John Ward – Econo-Fiscal Leadership And The Retailing Of Parrots – 9 February 2014


“The modest recovery is showing encouraging signs. The demand side is getting stronger, not weaker. We have to treat the recovery with extreme caution. It is very fragile. It is starting from very low levels but it is proceeding.”

So said Mario Draghi, the ECB’s boss, two days ago. The recovery has thus become a modestly recovering not entirely weak but cautiously fragile low-level proceeding recovery of an encouraging nature. In offering up this pessimistically optimistic (and thus delicately balanced) view, the Italian banker was treading in the Yeti-like footprints of the German Kalsruhe Court from the day before.
The men in red with funny hats had observed that Open Market stuff from the ECB was sort of UnGerman, and very probably unconstitutional within the Bundesrepublik’s laws, but therefore not really a matter for them given that we are all Europeans now which probably makes us irrelevant or something and I was only obeying orders.
All in all, they pronounced, the ECB’s open market fraudy-printy-silly thing was legally dead, but in practical terms, perhaps necessary and thus (so long as it spent a lot of time resting between engagements) very probably not dead at all really.
It feels to me at the moment that pretty much everything is being stated in this manner, which I have started to dub negative positivism. For example, although a man of bombast at the Commons dispatch box, George Osborne nevertheless continues to come out with stuff like “…there is still a long way to go before a full recovery…we’ve got to make more cuts…there are big, underlying issues….
There’s still a long way to go. We’re borrowing around £100 billion a year – and paying half that money a year in interest just to service our debts..We’ve got to make more cuts. That’s why 2014 is the year of hard truths – the year when Britain faces a choice…”.
So even though we’re deeper yet in the sh*t, the tide is turning and our strategy is on course to allow Britain to face a choice. The thing I’m struggling with here is exactly what that choice might be.
Let’s go to our correspondent across the Atlantic now, and hear what Prezzdayunt Black Dude had to say last week: “The American recovery is under way,” he opined superficially, “but it is largely benefitting those at the top, it’s a low-wage recovery”. So it’s an American topspin recovery involving falling wages, but at least that’s one up from a jobless recovery, right? Great – we have progress.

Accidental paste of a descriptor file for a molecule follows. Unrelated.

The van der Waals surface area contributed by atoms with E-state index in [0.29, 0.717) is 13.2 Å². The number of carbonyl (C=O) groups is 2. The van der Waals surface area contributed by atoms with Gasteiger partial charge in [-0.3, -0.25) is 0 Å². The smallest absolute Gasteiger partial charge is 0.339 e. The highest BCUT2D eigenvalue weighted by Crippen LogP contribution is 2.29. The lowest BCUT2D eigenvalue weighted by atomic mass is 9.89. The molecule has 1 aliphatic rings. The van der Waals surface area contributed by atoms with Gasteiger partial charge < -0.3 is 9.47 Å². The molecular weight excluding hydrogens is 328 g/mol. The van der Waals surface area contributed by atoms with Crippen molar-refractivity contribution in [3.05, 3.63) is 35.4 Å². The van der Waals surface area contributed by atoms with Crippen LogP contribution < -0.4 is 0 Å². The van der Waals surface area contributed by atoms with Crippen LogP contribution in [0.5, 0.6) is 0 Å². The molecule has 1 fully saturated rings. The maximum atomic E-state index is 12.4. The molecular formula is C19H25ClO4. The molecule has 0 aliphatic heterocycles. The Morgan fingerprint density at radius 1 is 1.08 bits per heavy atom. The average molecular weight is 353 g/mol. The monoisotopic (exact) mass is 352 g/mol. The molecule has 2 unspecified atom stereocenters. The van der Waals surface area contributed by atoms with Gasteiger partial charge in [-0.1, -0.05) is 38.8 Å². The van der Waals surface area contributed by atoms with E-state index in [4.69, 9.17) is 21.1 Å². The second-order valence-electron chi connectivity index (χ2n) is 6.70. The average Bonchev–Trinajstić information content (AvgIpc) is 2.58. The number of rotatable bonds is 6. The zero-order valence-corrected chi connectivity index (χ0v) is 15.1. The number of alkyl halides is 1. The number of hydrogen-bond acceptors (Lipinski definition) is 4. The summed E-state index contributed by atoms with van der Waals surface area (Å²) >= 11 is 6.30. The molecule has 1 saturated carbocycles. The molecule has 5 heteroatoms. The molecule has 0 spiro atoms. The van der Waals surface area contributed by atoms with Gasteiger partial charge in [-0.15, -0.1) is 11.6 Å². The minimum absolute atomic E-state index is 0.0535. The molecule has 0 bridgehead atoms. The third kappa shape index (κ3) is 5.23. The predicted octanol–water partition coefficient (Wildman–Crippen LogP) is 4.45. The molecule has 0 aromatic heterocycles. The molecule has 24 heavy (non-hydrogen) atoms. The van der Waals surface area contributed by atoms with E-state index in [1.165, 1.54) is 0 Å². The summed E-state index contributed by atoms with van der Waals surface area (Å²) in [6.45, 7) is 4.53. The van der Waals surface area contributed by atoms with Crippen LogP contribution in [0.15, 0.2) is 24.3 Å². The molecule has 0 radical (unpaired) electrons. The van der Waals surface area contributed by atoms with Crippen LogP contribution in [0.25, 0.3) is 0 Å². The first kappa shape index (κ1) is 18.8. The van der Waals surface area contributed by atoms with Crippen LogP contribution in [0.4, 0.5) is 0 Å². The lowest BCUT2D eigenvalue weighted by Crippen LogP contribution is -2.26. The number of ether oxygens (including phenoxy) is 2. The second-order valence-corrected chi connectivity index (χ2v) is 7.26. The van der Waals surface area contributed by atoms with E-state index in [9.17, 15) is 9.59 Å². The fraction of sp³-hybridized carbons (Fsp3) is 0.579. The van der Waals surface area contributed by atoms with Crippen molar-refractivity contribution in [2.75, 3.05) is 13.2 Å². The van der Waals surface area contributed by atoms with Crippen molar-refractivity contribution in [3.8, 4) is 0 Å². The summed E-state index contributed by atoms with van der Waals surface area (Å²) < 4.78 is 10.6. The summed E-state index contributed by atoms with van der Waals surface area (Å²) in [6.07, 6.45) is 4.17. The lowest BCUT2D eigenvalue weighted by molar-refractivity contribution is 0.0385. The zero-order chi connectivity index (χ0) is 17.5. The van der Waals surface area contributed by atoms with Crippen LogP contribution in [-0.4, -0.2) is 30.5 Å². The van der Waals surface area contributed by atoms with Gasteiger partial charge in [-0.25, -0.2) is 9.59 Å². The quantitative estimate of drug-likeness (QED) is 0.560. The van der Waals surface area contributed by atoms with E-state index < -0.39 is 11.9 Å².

“Here are the results of your efforts,” said the Dude, “The lowest unemployment rate in over five years, a rebounding housing market; a manufacturing sector that’s adding jobs for the first time since the 1990s, but – and there’s always a but these days – average wages have barely budged, inequality has deepened; upward mobility has stalled, and oh f**k, I just remembered…I’m the President”.

Let’s examine that ‘rebounding housing market’. This from that den of Communist iniquity the Wall Street Journal last Friday: ‘Just over 4,500 California homes were sold for between $2 million and $3 million last year, according to DataQuick…..The rest of the market is still a ways from being back. The number of $1 million to $2 million properties was still about 25% lower than its prebubble level, while home sales that are less than $1 million — the vast majority of homes — was a little more than half of their highs hit before the recession.’

So it’s a sort of low wage, high property value bubble, deepening inequality, downward mobility recovery after all. Yessir, a perfectly normal mixture of Obama saying one thing, and doing (or meaning) another. It’s all about Checks and Balances: it’s the American Way. Ben Bernanke grasped this around 2007, and it has seen him through the worst and longest econo-fiscal crisis in US history with barely a fleck of fan-merde hitting his body.
Let’s face it folks, our leaders are mealy of mouth, small of brain, big on rhetoric – and homoaeopathic on the detail of whether things are getting slowly better, or rapidly much less worse, or perhaps even more reassuringly staying exactly where they are. The only thing they are in total concert about is that the parrot is not dead.
I wonder if Michael Palin is watching all this denial of extinction with a wry smile. I’d imagine he is, because he is one of the world’s great bollocks deconstructors. If you’ve never seen him and his parrot client John Cleese tearing into the Life of Brian detractors, then I recommend highly that you do so.
I realise I am but a sample of one, but little would please me more all these years later than to have Michael Palin doing all the Draghi-Osborne-Obama-Bernanke press conferences, and John Cleese playing a hack in a pakamac saying, “‘E’s not pinin’! ‘E’s passed on! This parrot is no more! He has ceased to be! ‘E’s expired and gone to meet ‘is maker! ‘E’s a stiff! Bereft of life, ‘e rests in peace! If you hadn’t nailed ‘im to the perch ‘e’d be pushing up the daisies! ‘Is metabolic processes are now ‘istory! ‘E’s off the twig! ‘E’s kicked the bucket, ‘e’s shuffled off ‘is mortal coil, run down the curtain and joined the bleedin’ choir invisible!! THIS IS AN EX-PARROT!!’

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